PS4 Release Date: Oct. 11
Developer: Crystal Dynamics
There is a popular saying in the video game industry that “gameplay is king,” and it rings true for the latest installment in the “Tomb Raider” franchise. With “Rise of the Tomb Raider,” developer Crystal Dynamics created a thrilling story but didn’t forget to focus on arguably the most important aspect of game development — creating something that is fun to play.
The Tomb Raider franchise, and protagonist Lara Croft specifically, has been a video game icon since 1996, almost my entire life. Though I was less than a year old when Lara Croft first made her mark on gaming, I have always been well aware of her fame. However, though I played and enjoyed several of the Tomb Raider games, Croft never appeared to me to be much more than a slightly goofy, over-the-top action hero and, frankly, a sex icon. Lara Croft looked like something out of a 12-year-old boy’s fantasy with skimpy clothes, impossibly large breasts and the ability to take down dinosaurs with guns.
In 2013, developer Crystal Dynamics changed this when they rebooted the series with a fresh, new Lara full of emotion, relatability and more suitable clothing (though I imagine she was pretty cold wearing a tank-top in the game’s snow sections). “Rise of the Tomb Raider” takes everything that worked in the 2013 game and adds multiple layers onto it, making for an addictive and fun experience.
While the advancement of Lara as a character — even from the 2013 reboot — is a strong point, the game truly shines in its gameplay. It’s easy to draw comparisons between the new “Tomb Raider” games and the popular “Uncharted” series, as it’s clear that Crystal Dynamics took some inspiration from Naughty Dog’s work when making their games. However, with “Tomb Raider” and even more so in “Rise of the Tomb Raider,” Crystal Dynamics has fleshed out its design to give its games their own identity.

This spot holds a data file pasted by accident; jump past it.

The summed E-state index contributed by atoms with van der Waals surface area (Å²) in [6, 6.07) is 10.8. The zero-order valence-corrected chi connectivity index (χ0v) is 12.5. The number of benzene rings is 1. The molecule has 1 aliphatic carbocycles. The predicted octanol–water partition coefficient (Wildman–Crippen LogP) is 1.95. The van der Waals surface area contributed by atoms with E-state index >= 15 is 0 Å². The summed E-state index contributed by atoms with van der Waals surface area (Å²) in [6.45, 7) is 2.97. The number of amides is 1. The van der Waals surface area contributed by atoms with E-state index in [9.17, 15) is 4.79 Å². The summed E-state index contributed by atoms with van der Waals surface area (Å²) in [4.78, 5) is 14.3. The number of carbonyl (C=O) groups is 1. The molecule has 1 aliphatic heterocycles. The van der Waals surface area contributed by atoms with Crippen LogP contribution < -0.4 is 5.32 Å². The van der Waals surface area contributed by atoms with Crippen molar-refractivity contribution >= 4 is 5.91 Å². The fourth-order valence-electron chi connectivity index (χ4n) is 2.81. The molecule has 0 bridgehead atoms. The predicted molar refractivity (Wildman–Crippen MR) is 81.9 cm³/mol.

What separates this game from “Uncharted” is its depth in gameplay and customization. In “Rise of the Tomb Raider,” the player receives a large array of customization weapons and skill points that can be used to unlock different abilities, and these choices allow the player to make the perfect Lara for their own play style. If you like being stealthy, you can focus your upgrades on the bow in order to silently take out enemies. If you would rather charge in guns blazing, you can put your resources toward your rifle or shotgun. The game allows for a lot of variation and freedom when approaching combat, and watching Lara slowly build into the perfect character for my style was one of the most satisfying gameplay hooks I’ve seen in quite some time.
The pacing for Lara’s new abilities is also a strong point. Each time that using Lara’s tools to navigate the environment or solve a puzzle hinted at becoming repetitive, another element was added that changed the way I approached an obstacle, which kept the game feeling fresh. That’s not to say that there wasn’t some padding and pacing issues. Similar to “Uncharted,” a large amount of time in “Rise of the Tomb Raider” is spent climbing walls, scaling ledges, jumping from crumbling rooftop to rooftop and many other means of travel. While it wasn’t enough to be a major problem for me, there were a few times, especially in the first hour or so, where I was growing tired of mindless traverse and was itching for some combat.